Whatever our reason for coming to Lourdes, we should not be afraid to be drawn to Mary’s gaze and comforting arms, because as the Memorare prayer puts it: ‘never has it been known that anyone who fled to her protection, implored her help, or sought her intercession was left unaided by her’.
Neither should we be surprised if Mary asks something of us here at Lourdes. Remember she was the one who gave herself totally to God’s will at the Annunciation, and at Cana she said: ‘Do whatever he tells you’.
A common theme from her apparitions around the world has been the call to conversion, to do penance, and to make reparation. Her messages are often direct and challenging. ‘Penance, penance, penance’, she told Bernadette, and her final words to the children of Fatima were: ‘People must amend their lives, ask pardon for their sins, and not offend Our Lord any more for he has been already too greatly offended’.
My dear brothers and sisters, our pilgrimage to Lourdes will call us to change, and to deep inner healing of mind, body and Spirit, for ourselves, our families and loved ones, for our countries and for the world. In praying for this conversion and healing, we need not be afraid, for Mary our Mother is there to protect us.
It was on this day, 13 May, back in 1981 that her ‘unseen hand’ shielded Pope Saint John Paul II from almost certain death in Saint Peter’s square. Today, 13 May 2015, Mary is ready to shield us too, from dangers in our lives, from fears and anxieties, and from the snares and attacks of sin and evil on our spirit.
I would like to ask you to remember a special intention with me this year at Lourdes. In the coming days the people of Ireland will be asked to vote in a referendum which will change the meaning of marriage and family in the Constitution of Ireland. The Bishops of Ireland are clear that they cannot support this amendment and they have asked the people of Ireland to reflect and pray very carefully before voting.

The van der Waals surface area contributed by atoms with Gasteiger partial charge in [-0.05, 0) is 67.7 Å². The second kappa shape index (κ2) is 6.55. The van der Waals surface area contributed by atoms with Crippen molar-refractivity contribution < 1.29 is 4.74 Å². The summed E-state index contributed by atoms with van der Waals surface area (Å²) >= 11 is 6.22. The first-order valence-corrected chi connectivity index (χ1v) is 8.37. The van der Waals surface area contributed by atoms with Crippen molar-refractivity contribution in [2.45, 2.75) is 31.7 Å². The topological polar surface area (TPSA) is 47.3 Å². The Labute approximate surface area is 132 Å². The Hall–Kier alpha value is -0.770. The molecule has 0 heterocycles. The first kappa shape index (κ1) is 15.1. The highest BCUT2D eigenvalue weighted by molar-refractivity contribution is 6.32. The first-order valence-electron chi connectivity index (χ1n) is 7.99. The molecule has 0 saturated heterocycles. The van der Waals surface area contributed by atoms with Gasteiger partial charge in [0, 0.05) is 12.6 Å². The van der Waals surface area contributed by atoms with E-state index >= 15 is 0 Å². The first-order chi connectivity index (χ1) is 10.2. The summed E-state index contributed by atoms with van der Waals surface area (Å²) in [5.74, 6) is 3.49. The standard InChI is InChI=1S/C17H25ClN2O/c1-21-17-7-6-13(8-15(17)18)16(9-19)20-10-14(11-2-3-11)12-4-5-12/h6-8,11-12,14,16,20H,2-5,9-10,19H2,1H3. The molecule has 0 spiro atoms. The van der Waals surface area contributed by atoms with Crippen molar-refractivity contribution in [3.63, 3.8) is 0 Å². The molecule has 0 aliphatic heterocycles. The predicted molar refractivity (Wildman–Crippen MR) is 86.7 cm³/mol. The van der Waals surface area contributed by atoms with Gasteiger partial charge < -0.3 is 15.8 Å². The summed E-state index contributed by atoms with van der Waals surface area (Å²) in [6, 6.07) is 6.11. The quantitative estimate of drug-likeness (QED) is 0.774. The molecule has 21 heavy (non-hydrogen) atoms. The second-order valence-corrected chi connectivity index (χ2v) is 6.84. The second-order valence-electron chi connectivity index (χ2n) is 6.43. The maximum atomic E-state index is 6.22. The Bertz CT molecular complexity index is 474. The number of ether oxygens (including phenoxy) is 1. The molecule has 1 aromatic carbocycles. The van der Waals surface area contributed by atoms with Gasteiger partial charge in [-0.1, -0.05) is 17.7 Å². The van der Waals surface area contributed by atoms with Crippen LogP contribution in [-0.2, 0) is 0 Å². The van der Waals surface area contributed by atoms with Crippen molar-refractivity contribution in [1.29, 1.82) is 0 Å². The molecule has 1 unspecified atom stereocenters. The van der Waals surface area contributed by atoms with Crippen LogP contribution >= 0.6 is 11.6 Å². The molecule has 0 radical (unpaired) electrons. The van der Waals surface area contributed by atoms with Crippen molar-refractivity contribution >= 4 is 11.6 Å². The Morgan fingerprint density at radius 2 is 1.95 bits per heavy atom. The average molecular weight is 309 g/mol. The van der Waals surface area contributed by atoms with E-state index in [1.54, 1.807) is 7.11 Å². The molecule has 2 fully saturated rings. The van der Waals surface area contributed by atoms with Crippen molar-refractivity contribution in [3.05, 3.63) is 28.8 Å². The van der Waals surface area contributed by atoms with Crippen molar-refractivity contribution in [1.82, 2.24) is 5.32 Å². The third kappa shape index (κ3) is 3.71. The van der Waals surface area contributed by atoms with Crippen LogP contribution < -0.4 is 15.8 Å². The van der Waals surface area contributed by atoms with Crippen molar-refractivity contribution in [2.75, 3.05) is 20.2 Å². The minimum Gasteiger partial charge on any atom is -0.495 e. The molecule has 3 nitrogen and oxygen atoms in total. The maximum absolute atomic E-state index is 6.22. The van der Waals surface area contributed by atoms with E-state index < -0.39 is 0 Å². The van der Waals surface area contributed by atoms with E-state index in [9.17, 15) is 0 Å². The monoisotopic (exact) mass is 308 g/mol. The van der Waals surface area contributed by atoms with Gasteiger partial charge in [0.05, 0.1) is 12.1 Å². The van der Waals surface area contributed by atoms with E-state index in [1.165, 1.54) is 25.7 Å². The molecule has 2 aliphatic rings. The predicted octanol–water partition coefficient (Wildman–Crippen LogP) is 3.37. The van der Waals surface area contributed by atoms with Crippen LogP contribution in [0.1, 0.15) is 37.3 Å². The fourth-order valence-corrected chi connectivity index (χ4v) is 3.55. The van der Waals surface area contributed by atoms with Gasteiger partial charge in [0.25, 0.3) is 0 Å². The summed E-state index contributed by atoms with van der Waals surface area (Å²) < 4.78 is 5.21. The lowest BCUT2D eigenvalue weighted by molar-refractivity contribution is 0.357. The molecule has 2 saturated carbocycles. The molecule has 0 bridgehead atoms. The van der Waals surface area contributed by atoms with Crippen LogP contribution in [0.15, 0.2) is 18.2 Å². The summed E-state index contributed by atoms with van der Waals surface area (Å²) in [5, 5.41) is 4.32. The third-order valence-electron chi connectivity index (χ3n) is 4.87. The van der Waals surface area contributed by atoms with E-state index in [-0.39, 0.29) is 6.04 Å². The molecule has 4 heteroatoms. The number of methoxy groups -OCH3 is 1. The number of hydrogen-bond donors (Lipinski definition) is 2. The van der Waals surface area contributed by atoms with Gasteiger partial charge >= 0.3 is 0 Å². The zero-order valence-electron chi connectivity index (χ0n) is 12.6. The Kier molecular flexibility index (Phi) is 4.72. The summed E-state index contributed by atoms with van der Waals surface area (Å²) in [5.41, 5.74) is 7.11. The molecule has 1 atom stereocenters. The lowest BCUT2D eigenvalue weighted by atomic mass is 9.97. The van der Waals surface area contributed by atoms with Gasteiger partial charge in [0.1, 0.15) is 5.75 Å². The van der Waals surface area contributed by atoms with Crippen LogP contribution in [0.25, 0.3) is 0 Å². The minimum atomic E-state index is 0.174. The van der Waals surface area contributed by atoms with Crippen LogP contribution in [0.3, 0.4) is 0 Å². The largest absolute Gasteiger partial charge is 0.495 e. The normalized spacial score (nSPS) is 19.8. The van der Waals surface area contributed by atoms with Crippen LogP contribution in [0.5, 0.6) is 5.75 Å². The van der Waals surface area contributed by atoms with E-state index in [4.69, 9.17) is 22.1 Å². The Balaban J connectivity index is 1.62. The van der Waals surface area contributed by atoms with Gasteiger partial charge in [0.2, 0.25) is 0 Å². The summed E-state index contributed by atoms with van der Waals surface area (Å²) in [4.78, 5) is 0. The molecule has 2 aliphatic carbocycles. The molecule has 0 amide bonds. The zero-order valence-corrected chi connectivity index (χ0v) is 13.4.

I know that many people in Ireland and around the world are beginning a novena today, or praying the Rosary, or fasting and doing penance for the special intention of marriage and the family.
In his message for World Communications Day this coming Sunday, Pope Francis describes the family as a ‘privileged place of encounter with the gift of love’. The Holy Father says, ‘families, at their best, actively communicate by their witness the beauty and the richness of the relationship between man and woman, and between parents and children’.
So when we pray for, and speak up for the institution of marriage as it has been understood across cultures and down the ages, we are not trying to hurt or offend anyone – thank God, in His great mercy He loves all of us equally, and so should we. We simply want to respect the dignity of difference between male and female. We want to protect and promote the uniqueness of that special relationship between a wife, a husband and their children which is sanctified by Our Creator, endorsed by Jesus, and which is such a powerful and prophetic beacon of hope for society.
I would like to conclude with a prayer of entrustment to the Immaculate Heart of Mary, written by Pope Saint John Paul II, who was affectionately known as the ‘Pope of the Family’:
O Mary, Mother of all men and women, and of all peoples, you who know all our sufferings and our hopes, you who have a mother’s awareness of all the struggles between good and evil, between light and darkness, which afflict the modern world, accept the cry which we, moved by the Holy Spirit, address directly to your Heart. Embrace us with the love of the Mother and Handmaid of the Lord, and this human world of ours, which we entrust and consecrate to you, for we are full of concern for the earthly and eternal destiny of individuals and peoples.
“We have recourse to your protection, holy Mother of God!’ Despise not our petitions in our necessities”.
Our Lady of Lourdes; Fatima; Knock; pray for us.